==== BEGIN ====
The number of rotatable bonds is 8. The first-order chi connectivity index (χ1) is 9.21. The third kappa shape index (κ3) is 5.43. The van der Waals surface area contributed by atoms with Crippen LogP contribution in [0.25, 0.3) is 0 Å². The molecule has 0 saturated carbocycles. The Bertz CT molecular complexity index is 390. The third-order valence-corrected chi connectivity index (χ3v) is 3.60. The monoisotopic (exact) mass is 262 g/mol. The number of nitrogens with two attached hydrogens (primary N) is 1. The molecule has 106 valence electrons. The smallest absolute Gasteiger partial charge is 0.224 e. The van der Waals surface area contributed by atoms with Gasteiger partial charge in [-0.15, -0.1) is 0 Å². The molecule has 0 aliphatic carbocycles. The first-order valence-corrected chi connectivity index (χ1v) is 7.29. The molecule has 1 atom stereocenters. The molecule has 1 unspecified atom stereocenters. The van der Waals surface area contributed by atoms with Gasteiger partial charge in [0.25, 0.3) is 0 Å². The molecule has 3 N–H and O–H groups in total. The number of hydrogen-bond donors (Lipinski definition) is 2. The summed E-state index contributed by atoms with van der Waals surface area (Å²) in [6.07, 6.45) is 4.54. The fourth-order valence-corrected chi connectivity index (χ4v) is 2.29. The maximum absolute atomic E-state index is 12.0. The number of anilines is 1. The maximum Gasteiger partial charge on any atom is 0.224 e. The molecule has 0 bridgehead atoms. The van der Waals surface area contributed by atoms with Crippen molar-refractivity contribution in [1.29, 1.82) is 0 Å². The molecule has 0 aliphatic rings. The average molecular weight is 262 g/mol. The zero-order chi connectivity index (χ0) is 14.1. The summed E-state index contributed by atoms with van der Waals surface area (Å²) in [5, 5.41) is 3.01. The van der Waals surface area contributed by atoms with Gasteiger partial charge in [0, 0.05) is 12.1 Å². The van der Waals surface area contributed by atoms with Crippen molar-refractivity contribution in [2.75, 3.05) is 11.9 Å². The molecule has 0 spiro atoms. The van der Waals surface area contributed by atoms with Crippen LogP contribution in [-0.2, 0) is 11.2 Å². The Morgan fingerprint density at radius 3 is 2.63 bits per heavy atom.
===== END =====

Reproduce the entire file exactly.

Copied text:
The number of rotatable bonds is 8. The first-order chi connectivity index (χ1) is 9.21. The third kappa shape index (κ3) is 5.43. The van der Waals surface area contributed by atoms with Crippen LogP contribution in [0.25, 0.3) is 0 Å². The molecule has 0 saturated carbocycles. The Bertz CT molecular complexity index is 390. The third-order valence-corrected chi connectivity index (χ3v) is 3.60. The monoisotopic (exact) mass is 262 g/mol. The number of nitrogens with two attached hydrogens (primary N) is 1. The molecule has 106 valence electrons. The smallest absolute Gasteiger partial charge is 0.224 e. The van der Waals surface area contributed by atoms with Gasteiger partial charge in [-0.15, -0.1) is 0 Å². The molecule has 0 aliphatic carbocycles. The first-order valence-corrected chi connectivity index (χ1v) is 7.29. The molecule has 1 atom stereocenters. The molecule has 1 unspecified atom stereocenters. The van der Waals surface area contributed by atoms with Gasteiger partial charge in [0.25, 0.3) is 0 Å². The molecule has 3 N–H and O–H groups in total. The number of hydrogen-bond donors (Lipinski definition) is 2. The summed E-state index contributed by atoms with van der Waals surface area (Å²) in [6.07, 6.45) is 4.54. The fourth-order valence-corrected chi connectivity index (χ4v) is 2.29. The maximum absolute atomic E-state index is 12.0. The number of anilines is 1. The maximum Gasteiger partial charge on any atom is 0.224 e. The molecule has 0 bridgehead atoms. The van der Waals surface area contributed by atoms with Crippen molar-refractivity contribution in [1.29, 1.82) is 0 Å². The molecule has 0 aliphatic rings. The average molecular weight is 262 g/mol. The zero-order chi connectivity index (χ0) is 14.1. The summed E-state index contributed by atoms with van der Waals surface area (Å²) in [5, 5.41) is 3.01. The van der Waals surface area contributed by atoms with Gasteiger partial charge in [0, 0.05) is 12.1 Å². The van der Waals surface area contributed by atoms with Crippen molar-refractivity contribution in [2.75, 3.05) is 11.9 Å². The molecule has 0 spiro atoms. The van der Waals surface area contributed by atoms with Crippen LogP contribution in [-0.2, 0) is 11.2 Å². The Morgan fingerprint density at radius 3 is 2.63 bits per heavy atom.